Close

Travel With Us

Enter your email address
Continue

The Rohingya People

Called the most persecuted minority in the world, the Rohingya have a millennial-long history in Myanmar, the country that's excluding them.

THE ROHINGYA PEOPLE are an ethnic group from Myanmar, once called Burma. Most live in Rakhine State on Myanmar’s western coast.

Myanmar is a majority-Buddhist state, but the Rohingya people are primarily Muslim, though a small number are Hindu. The ethnic minority is considered “the most persecuted minority in the world” by the United Nations.

The story of that persecution has its roots in Britain’s colonisation of Burma, and modern-day Myanmar’s refusal to recognise the existence of a people who have existed for thousands of years.

A Rohingya woman, a member of the Muslim minority in Myanmar, stands on a plateau near her hut in a newly built part of Kutupalong camp in Bangladesh.
PHOTOGRAPH BY WILLIAM DANIELS, NAT GEO IMAGE COLLECTION

Coming to Burma

Muslim settlers came to Arakan State, an independent coastal kingdom in what is now Myanmar, starting in the 1430s, and a small Muslim population lived in Arakan State when it was conquered by the Burmese Empire in 1784. Burma in turn was conquered by Britain in 1824, and until 1948 Britain ruled Burma as part of British India. During that time, other Muslims from Bengal entered Burma as migrant workers, tripling the country’s Muslim population over a 40-year period. But though Muslims had lived in Burma for centuries, and though Britain promised the Rohingya an autonomous state in exchange for their help in WWII, it never followed through, and the Burmese people resented what they saw as an incursion of uninvited workers.

Myanmar gained its independence from Britain in 1948. The government didn’t provide for a Muslim state, either. Nor did it acknowledge the Rohingya—a name adopted by a group of the descendants of both Arakan State Muslims and later migrants to Burma. Instead Myanmar worked to cast out the Rohingya people, excluding them from its constitution. In 1982, Myanmar passed a citizenship law that denied the Rohingya people citizenship, too.

No rights

As non-citizens, Rohingya people lack basic rights within Myanmar and are considered stateless. Though Myanmar recognises 135 distinct ethnic groups, the Rohingya are not one of them. Myanmar refuses to recognise the term as one that refers to the region’s Muslim minority.

When Myanmar became a military state in 1962, the Rohingya became victims of state-sponsored persecution. During “Operation King Dragon,” Burmese military forces targeted the Rohingya people, and were accused of human rights abuses including rape, destruction of houses and villages, and mass arrests. Rohingya people began fleeing to nearby Bangladesh in huge numbers. Another targeted campaign, “Operation Clean and Beautiful Nation,” pushed another 200,000 people out of the country.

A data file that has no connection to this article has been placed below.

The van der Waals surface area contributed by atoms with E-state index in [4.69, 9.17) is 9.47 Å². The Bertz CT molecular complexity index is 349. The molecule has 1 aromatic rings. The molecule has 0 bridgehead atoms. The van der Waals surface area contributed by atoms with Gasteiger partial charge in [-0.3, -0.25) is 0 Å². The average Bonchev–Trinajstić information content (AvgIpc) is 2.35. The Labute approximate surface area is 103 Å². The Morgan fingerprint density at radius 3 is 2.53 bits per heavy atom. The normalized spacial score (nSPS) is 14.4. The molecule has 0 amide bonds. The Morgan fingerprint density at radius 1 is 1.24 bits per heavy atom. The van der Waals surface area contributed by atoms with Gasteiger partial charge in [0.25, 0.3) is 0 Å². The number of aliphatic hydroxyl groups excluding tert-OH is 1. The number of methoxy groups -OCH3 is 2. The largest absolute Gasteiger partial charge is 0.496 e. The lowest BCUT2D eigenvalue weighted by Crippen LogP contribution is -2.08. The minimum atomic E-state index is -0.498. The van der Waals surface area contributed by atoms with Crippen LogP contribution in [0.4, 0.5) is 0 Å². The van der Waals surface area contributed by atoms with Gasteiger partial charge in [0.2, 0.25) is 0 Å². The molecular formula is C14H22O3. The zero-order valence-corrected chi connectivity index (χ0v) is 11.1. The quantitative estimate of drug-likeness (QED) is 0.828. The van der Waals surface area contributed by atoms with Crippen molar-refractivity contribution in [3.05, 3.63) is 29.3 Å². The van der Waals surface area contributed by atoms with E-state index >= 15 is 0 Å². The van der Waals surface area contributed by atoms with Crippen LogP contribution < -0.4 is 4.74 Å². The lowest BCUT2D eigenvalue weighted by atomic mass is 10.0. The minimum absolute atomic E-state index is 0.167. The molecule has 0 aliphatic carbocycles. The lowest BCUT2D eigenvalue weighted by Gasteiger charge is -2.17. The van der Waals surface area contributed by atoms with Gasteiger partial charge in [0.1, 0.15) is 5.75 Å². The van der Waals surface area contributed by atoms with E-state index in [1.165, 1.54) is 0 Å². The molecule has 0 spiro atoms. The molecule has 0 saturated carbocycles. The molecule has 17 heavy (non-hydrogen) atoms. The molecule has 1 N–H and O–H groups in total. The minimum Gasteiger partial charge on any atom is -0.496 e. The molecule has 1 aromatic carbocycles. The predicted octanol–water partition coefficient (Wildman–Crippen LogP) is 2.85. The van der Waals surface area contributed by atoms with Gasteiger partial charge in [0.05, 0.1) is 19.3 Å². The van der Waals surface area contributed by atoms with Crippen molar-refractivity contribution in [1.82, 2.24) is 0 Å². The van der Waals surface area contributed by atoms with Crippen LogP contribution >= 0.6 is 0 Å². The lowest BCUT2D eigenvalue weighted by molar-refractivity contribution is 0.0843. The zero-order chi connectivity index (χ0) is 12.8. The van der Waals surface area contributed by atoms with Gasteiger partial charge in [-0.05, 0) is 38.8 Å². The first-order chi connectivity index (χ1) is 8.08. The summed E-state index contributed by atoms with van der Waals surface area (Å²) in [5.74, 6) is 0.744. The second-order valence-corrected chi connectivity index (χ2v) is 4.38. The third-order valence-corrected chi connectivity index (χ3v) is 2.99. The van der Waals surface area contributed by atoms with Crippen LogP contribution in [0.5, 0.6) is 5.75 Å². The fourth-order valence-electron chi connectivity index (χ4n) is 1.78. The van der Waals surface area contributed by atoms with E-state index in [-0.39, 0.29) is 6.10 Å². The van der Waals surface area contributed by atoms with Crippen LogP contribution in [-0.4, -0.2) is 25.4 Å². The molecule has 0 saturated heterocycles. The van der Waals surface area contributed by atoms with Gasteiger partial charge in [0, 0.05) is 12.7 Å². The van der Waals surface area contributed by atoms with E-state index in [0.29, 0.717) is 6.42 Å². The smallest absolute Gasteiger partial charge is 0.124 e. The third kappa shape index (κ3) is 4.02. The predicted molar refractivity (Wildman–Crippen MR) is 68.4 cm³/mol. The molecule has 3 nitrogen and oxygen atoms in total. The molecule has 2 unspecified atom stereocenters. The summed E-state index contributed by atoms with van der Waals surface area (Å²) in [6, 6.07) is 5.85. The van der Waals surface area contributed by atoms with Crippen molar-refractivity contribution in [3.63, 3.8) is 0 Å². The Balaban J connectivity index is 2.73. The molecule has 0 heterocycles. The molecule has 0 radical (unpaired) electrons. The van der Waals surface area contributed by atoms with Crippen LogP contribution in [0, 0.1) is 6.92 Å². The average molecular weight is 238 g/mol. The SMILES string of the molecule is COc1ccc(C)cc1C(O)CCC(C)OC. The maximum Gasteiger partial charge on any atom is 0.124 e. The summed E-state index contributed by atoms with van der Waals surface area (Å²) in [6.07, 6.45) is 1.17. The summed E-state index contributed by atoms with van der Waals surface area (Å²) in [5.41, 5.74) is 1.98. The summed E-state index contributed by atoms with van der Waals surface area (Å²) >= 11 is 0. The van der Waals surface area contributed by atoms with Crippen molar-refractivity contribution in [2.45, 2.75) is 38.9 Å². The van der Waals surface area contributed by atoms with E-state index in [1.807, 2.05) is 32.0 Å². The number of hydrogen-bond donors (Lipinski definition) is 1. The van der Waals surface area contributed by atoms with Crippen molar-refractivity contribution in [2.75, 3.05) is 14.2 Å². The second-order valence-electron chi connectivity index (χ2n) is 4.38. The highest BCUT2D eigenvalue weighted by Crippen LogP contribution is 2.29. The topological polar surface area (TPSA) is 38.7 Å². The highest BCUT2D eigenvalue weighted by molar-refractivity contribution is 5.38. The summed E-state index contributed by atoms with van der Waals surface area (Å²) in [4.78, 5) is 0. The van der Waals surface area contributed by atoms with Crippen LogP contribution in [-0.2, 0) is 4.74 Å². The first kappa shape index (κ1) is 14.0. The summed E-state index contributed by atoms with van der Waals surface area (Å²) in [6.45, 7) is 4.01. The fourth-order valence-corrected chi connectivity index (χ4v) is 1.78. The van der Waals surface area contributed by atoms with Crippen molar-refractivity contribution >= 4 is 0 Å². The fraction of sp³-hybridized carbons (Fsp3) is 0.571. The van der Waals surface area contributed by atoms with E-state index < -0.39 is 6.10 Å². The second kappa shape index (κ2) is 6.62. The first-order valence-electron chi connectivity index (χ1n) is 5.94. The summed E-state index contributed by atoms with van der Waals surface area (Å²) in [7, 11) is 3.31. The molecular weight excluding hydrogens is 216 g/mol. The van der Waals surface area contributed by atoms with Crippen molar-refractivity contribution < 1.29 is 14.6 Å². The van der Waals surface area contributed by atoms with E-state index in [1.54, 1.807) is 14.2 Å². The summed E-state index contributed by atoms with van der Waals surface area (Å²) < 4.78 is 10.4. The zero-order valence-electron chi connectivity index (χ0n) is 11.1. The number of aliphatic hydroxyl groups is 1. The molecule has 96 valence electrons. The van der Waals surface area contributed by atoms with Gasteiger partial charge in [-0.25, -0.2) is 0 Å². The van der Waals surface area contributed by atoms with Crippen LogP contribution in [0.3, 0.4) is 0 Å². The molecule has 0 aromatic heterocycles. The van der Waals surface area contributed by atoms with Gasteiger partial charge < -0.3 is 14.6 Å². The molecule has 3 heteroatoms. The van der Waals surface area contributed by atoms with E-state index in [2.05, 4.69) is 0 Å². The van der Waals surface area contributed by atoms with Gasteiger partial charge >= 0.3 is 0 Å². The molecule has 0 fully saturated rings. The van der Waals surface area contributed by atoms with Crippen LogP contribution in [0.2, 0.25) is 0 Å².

Today, the Rohingya are considered illegal immigrants by Myanmar, and are not recognised under the law. Rohingya people cannot access social services or education, and their movement outside of Rakhine State is closely restricted. Myanmar has also imposed strict regulations on birth control and marriage, only allowing Rohingya in some townships in Rakhine State to have two children and restricting the marriages of some Rohingya.

Resist or flee

Some Rohingya people have put up violent resistance. In 2017, a group of Rohingya militants attacked the Myanmar army, sparking another wave of anti-Rohingya persecution. A huge wave of Rohingya people began fleeing the violence in summer 2017, going to nearby Bangladesh.

Before the 2017 crisis, an estimated 1 million Rohingya people lived in Burma. As of August 2018, over 723,000 Rohingya refugees had fled to Bangladesh. Many settled in the Kutupalong refugee settlement, now the world’s largest. The massive camp has stretched humanitarian aid and is particularly vulnerable to monsoon rains. UNHCR, the UN refugee agency, estimates that 200,000 Rohingya refugees are at risk during monsoon season, which can create landslides and floods in the camp.

Amnesty International has said Myanmar is trapping those Rohingya who are left in Myanmar in a “dehumanising apartheid regime,” and the UN has accused Myanmar of ethnic cleansing.

Related Articles

Discuss this article

Newsletter

Never miss a Nat Geo moment

Your email address
Submit
We use our own and third-party cookies to improve our services, personalise your advertising and remember your preferences. If you continue browsing, or click on the accept button on this banner, we understand that you accept the use of cookies on our website. For more information visit our Cookies Policy AcceptClose cookie policy overlay